Elected member not sworn in after April election
Following the first contested election in a number of years, the newest member of the Monroe City Rural Fire District (MCRFD) board said the board should comply with bylaws to hold monthly meetings.
Gary McElroy, who previously served as fire chief in Monroe City, was set to be sworn in at the board’s June 22 meeting, the first meeting held nearly 80 days after he was elected in the April 4 municipal election. But when longtime board member Kenneth Wilson retired, the official swearing in didn’t yet take place. McElroy said he and other members forgot about the process as the meeting progressed, noting previous board members have been appointed to their roles rather than elected.
After Board President Tim Quinn, Vice President Phillip Potterfield and Secretary Jason Clark were appointed, McElroy said that he intended to adhere to the district’s bylaws and conduct a monthly public meeting — a point of some contention between him and Quinn, who makes the decision to convene board meetings.
McElroy said that he felt the board needed to communicate with the public about the $100,000 of rural money that comes to the district each year. He said he promised citizens during his campaign that the board would meet the second Tuesday of each month.
“One of my big concerns — and it has always been, if you remember, even when I was fire chief — was we need to meet monthly,” McElroy said. “I don’t care if it’s 10 minutes. It’s a law that you need to meet monthly.”
McElroy contended that there is a state statute that requires monthly meetings for fire boards, but Quinn said certain criteria need to be met for the meetings to be necessary. After some discussion, Quinn and McElroy agreed they would each review board bylaws to confirm the provision of a monthly meeting.
Whether and when a rural fire district must conduct meetings is not clear, according to the Christine Heisinger, senior legal counsel for the Missouri Secretary of State’s office. A provision in Missouri law governing Fire Districts appears to mandate meetings: “…the board shall meet regularly, not less than once each month, at a time and at some building in the district to be designated by the board,” reads language in Chapter 320 of the Revised Missouri Statutes. However, it is not clear whether that provision applies to rural fire protection districts. The same statute requires an annual accounting of district funds be published and that minutes of all meetings be published, and in following the Missouri Sunshine Law, fire districts are required to give at least 24 hours’ notice of a meeting.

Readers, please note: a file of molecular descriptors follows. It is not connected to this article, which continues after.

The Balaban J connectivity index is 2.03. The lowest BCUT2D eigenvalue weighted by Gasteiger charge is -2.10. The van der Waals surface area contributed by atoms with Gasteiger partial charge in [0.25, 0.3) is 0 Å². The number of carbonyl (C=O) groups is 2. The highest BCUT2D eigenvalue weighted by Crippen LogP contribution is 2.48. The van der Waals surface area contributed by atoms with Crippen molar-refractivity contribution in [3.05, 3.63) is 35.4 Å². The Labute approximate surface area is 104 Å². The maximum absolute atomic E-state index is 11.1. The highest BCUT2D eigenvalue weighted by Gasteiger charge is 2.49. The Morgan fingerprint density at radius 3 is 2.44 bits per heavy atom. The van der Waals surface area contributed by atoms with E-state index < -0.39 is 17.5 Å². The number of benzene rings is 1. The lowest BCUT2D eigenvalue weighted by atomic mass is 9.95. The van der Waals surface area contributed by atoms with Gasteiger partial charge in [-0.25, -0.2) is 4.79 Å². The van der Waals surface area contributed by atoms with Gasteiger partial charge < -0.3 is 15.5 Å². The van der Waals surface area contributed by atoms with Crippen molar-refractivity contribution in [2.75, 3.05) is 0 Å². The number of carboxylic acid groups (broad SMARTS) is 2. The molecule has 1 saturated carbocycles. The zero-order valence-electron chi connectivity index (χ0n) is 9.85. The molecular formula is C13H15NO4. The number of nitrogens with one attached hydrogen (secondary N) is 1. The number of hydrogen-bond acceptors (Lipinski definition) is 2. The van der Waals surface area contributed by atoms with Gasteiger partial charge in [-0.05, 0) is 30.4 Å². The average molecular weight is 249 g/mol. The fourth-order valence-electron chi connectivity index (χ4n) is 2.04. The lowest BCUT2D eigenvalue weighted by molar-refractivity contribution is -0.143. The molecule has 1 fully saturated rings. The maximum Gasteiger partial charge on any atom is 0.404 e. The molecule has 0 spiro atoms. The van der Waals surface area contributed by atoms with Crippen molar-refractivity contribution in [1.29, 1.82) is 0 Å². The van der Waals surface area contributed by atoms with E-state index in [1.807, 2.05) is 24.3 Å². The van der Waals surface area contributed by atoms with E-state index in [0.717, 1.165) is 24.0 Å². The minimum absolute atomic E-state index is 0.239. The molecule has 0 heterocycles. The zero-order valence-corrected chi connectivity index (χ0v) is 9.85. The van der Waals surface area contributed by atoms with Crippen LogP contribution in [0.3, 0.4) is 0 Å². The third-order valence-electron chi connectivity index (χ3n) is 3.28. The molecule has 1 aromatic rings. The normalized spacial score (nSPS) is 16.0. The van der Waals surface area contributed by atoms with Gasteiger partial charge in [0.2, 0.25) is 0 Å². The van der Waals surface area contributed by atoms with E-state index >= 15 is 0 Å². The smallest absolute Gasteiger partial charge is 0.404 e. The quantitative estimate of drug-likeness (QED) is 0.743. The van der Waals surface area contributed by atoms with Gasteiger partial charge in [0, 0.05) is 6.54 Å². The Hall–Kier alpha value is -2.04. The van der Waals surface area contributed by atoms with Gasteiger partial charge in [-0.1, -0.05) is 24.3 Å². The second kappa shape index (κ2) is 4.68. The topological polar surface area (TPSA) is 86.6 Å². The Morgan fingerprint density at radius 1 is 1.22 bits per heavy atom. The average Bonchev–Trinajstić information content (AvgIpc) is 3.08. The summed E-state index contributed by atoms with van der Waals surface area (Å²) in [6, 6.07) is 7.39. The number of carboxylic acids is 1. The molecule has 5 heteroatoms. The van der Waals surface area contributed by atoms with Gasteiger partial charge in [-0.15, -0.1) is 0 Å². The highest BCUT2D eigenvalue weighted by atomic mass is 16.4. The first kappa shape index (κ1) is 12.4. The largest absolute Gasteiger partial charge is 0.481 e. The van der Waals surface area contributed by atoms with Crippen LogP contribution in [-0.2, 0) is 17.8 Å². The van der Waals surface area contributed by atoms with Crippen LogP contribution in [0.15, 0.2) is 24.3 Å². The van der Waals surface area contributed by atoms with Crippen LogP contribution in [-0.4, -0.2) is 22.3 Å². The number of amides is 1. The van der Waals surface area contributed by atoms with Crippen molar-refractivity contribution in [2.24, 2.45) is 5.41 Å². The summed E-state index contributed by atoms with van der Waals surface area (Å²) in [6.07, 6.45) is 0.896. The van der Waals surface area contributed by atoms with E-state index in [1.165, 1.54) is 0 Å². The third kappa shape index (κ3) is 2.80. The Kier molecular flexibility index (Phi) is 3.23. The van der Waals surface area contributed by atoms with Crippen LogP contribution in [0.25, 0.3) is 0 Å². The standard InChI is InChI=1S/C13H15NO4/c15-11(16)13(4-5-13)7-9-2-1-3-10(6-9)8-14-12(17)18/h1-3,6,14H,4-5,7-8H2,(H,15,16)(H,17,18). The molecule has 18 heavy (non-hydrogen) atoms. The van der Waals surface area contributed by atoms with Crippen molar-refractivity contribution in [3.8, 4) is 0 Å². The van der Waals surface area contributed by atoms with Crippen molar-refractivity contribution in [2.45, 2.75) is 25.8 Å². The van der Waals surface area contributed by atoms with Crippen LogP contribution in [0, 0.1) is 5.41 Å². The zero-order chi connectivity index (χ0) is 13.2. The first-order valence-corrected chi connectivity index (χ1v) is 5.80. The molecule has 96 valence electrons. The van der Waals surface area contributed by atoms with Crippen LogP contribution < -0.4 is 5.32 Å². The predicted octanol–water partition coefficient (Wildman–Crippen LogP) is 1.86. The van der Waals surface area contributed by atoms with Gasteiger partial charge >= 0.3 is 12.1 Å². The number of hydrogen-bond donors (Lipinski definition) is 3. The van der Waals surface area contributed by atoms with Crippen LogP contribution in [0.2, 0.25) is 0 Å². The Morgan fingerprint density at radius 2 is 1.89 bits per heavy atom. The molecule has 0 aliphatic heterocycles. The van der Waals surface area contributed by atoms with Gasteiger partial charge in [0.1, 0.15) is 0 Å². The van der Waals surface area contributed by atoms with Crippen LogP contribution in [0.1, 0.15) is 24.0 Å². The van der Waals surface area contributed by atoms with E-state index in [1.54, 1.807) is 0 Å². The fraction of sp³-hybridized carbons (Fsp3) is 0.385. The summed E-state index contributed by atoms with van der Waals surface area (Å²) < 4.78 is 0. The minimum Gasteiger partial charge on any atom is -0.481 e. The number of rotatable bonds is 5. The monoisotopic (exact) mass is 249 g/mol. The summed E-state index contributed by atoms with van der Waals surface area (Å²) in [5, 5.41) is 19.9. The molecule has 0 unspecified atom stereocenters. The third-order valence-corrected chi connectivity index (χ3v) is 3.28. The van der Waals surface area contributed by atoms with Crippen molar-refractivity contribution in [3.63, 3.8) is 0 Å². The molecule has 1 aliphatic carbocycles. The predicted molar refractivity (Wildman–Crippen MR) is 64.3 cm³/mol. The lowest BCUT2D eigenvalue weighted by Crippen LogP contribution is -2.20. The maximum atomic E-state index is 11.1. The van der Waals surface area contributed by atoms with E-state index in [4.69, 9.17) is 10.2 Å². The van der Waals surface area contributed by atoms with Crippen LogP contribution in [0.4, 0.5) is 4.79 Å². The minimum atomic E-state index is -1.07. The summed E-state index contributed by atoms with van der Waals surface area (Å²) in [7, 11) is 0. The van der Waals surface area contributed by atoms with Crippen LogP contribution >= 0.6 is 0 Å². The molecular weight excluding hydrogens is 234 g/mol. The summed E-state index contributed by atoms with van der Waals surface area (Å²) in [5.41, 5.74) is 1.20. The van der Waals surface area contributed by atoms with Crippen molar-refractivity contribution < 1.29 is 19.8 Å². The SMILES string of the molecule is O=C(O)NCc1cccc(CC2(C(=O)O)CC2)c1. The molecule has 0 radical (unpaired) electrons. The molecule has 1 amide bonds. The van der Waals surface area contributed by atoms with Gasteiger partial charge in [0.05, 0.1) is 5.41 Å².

Calls to the Missouri Attorney General’s office for clarification on the laws governing rural fire protection districts were not returned by press time.
McElroy told the Salt River Journal — a weekly newspaper by the Courier-Post — he is frustrated, as are many voters he has talked with in recent weeks. Prior to the June 22 meeting, he said there had been no response to questions about when a meeting was to be scheduled. The previous MCRFD board member last took place in October 2016.
“In my opinion, it tells the voters that the board does not care what goes on the fire district,” he said. “I would be very ticked off that my vote evidently does not count. The person I voted for, and who won, cannot get into office. It’s like I did not even vote.”
McElroy was the top vote-getter in the April election, with 522 votes. However, due to an error by the fire district, Ralls County voters within the district did not have the opportunity to vote on MCRFD board members. The number of ballots cast in that part of Ralls County could have changed the result of the election, as second place vote-getter Phillip Potterfield narrowly defeated third-place challenger Mark Greening. Two spots on the board were up for grabs.
The election was certified and the results made official, and while voters in Ralls County could have challenged the results, no one filed an official protest.
Quinn said the fire district’s boundaries are established by the courts, but McElroy said he didn’t want neighboring fire protection districts to be able to absorb the district through a petition if meetings aren’t being held. Fire Chief Rich Enochs confirmed that boundaries could be taken away by other departments if an issue arises, although he noted that relationships between area fire departments is stronger than ever before.
Reach reporter Trevor McDonald at firstname.lastname@example.org